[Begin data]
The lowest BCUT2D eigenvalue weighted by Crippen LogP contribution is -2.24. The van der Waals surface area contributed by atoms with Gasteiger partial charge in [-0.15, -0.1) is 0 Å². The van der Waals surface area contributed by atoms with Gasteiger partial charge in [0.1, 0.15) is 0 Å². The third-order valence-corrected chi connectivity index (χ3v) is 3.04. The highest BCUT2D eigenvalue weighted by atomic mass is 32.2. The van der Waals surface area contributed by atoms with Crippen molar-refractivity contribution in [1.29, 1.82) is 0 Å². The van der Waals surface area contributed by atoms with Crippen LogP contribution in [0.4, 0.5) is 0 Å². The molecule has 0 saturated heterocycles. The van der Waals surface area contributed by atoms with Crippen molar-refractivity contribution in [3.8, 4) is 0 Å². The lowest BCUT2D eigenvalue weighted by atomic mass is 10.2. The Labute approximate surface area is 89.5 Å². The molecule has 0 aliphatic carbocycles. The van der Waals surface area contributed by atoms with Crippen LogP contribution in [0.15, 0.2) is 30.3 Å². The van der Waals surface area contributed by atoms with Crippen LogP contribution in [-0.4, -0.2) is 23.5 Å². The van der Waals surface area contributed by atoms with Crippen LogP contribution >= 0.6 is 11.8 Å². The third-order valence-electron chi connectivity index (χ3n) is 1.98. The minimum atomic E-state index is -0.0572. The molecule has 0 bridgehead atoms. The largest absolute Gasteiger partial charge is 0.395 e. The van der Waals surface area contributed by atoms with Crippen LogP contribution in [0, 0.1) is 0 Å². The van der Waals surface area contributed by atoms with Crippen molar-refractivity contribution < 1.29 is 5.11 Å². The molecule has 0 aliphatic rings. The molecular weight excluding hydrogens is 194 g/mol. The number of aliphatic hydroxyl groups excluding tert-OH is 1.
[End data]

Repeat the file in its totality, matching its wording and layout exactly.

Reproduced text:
The lowest BCUT2D eigenvalue weighted by Crippen LogP contribution is -2.24. The van der Waals surface area contributed by atoms with Gasteiger partial charge in [-0.15, -0.1) is 0 Å². The van der Waals surface area contributed by atoms with Gasteiger partial charge in [0.1, 0.15) is 0 Å². The third-order valence-corrected chi connectivity index (χ3v) is 3.04. The highest BCUT2D eigenvalue weighted by atomic mass is 32.2. The van der Waals surface area contributed by atoms with Crippen molar-refractivity contribution in [1.29, 1.82) is 0 Å². The van der Waals surface area contributed by atoms with Crippen LogP contribution in [0.4, 0.5) is 0 Å². The molecule has 0 saturated heterocycles. The van der Waals surface area contributed by atoms with Crippen molar-refractivity contribution in [3.8, 4) is 0 Å². The lowest BCUT2D eigenvalue weighted by atomic mass is 10.2. The Labute approximate surface area is 89.5 Å². The molecule has 0 aliphatic carbocycles. The van der Waals surface area contributed by atoms with Crippen LogP contribution in [0.15, 0.2) is 30.3 Å². The van der Waals surface area contributed by atoms with Crippen LogP contribution in [-0.4, -0.2) is 23.5 Å². The van der Waals surface area contributed by atoms with Crippen LogP contribution >= 0.6 is 11.8 Å². The third-order valence-electron chi connectivity index (χ3n) is 1.98. The minimum atomic E-state index is -0.0572. The molecule has 0 bridgehead atoms. The largest absolute Gasteiger partial charge is 0.395 e. The van der Waals surface area contributed by atoms with Crippen LogP contribution in [0, 0.1) is 0 Å². The van der Waals surface area contributed by atoms with Crippen molar-refractivity contribution < 1.29 is 5.11 Å². The molecule has 0 aliphatic rings. The molecular weight excluding hydrogens is 194 g/mol. The number of aliphatic hydroxyl groups excluding tert-OH is 1.